Seminar with Pastors from Lippe

From August 31 to September 4, twenty Lutheran pastors from the German region of Lippe, under the leadership of Superintendent Andreas Lange, visited the Institute for a continuing education seminar. Prof. Birmelé of the Institute gave an introductory lecture on “Being Protestant in France and Alsace.” Prof. Dieter offered an overview of the work of the Institute focused on the three main areas of research, dialogue, and reception, while reviewing the contributions of the Institute toward ecumenism in the past fifty years.  Prof. Dieter gave another presentation on “The Lutheran DNA: What is it?” leading to a lively discussion.

The participants further tested a liturgy intended for ecumenical celebrations of the Reformation in 2017 and made helpful suggestions for further refinements of the liturgy. During one of the afternoons of the seminar, Prof. Dieter led the group to the Strasbourg cathedral and expounded on the theological aspects of the cathedral’s imagery. In addition, the group paid a visit to the Unterlinden Museum in Colmar and the John Frederick Oberlin Museum in Waldersbach. Both days at the Institute itself showed once again how fruitful the conversation between ecumenical research and congregational praxis can be.

Herewith several comments from participating pastors:

willwacher-bahr-5b93b350Pr. Christa Willwacher-Bahr, Detmold: What we are celebrating in 2017 is for Roman Catholics a date linked to the painful memory of the splintering of the church. We can remember it together and in the process also get a better sense of how the Catholic church was challenged by the Reformation to reconsider itself. In ecumenical relationships it is essential to face the past, the the mutual condemnations and persecutions in the name of religion, and through an earnest apology open up the path toward future discussions about theological differences and commonalities.

lorenz_0Superintendent i.R. Dieter Lorenz, Bad Salzuflen: It made quite an impression on me how the professors (Birmelé and Dieter) communicated the basic insights of the Reformation in a clear, engaged, and theologically comprehensible way. For me the discussion about the category of “binding on the conscience” was especially illuminating.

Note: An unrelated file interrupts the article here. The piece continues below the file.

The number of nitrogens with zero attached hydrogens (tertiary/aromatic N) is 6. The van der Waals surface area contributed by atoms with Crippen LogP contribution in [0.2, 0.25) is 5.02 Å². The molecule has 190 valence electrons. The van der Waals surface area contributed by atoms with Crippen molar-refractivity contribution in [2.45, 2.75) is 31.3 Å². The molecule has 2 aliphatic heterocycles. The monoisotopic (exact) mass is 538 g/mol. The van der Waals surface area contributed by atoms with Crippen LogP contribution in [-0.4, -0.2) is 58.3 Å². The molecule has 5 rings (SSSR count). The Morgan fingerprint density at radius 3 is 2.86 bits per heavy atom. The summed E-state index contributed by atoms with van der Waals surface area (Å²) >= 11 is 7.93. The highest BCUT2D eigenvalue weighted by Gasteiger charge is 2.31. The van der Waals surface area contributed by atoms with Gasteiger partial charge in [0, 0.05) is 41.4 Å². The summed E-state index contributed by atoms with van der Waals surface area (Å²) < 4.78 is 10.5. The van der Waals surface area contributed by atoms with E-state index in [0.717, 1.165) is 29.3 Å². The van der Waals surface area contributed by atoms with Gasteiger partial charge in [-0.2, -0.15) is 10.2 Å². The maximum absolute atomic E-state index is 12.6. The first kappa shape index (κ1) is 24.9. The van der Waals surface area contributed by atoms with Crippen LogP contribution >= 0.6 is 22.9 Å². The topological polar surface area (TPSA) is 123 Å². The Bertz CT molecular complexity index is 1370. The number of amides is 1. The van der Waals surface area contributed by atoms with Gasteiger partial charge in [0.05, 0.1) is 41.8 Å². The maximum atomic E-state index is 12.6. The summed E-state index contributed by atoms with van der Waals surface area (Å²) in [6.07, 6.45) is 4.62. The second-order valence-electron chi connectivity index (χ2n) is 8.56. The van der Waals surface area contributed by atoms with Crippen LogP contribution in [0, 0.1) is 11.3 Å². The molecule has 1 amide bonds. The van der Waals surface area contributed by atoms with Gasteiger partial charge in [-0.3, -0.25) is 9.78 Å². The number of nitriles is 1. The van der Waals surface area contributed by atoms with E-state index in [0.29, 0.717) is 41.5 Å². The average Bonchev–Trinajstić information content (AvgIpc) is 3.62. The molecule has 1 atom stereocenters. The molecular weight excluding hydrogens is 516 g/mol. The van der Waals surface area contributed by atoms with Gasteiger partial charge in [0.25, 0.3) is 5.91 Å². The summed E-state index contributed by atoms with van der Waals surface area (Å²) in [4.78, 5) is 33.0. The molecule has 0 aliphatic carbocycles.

eberhardt-b3fc4bc9Pr. Dr. Gönke Eberhardt, Lemgo: It is a great treat to be able to peek behind the backdrop of the process of ecumenical agreements. How much patience, tact, and solid theological work are necessary for working on dialogues between the confessions one can only guess at from the outside. Anyone who’s had the chance to visit the Institute herself to work on the major contemporary themes comes away with new tools for communicating these matters at the congregational level.

lange_0Superintendent Andreas Lange, Lemgo: Only someone who knows what he stands for is also capable of engaging in real communication. The Institute performs a valuable service toward this end. To be Lutheran is not something special but it is nevertheless something distinctive. For that reason, the question about “Lutheran DNA” is not something superfluous but in fact essential. If such questions can be addressed in a way that is as competent and at the same time as friendly as we experienced at the Institute, then we can only rejoice that we had this opportunity for further learning in Strasbourg.

kirchhof-921b575ePr. Lars Kirchhof, Detmold: To pose the question “What do we have in common after 500 years with our Roman Catholic sisters and brothers?” and not so much the perspective of “What divides us?” gives me as a parish pastor new motivation to undertake theologically well-grounded conversations and projects looking toward 2017 that will reflect this knowledge.

langenau-668123ccPr. Steffie Langenau, Bad Salzuflen: The talent of the professors got me enthused to try to successfully communicate theologically demanding ideas in a limited amount time without oversimplifying matters. We were by no means a homogenous group, but the ability to join in the conversation with this kind of background was extraordinarily helpful. Moreover I greatly enjoyed with amazement the great friendliness with which we were welcomed, accompanied, and shown around the city.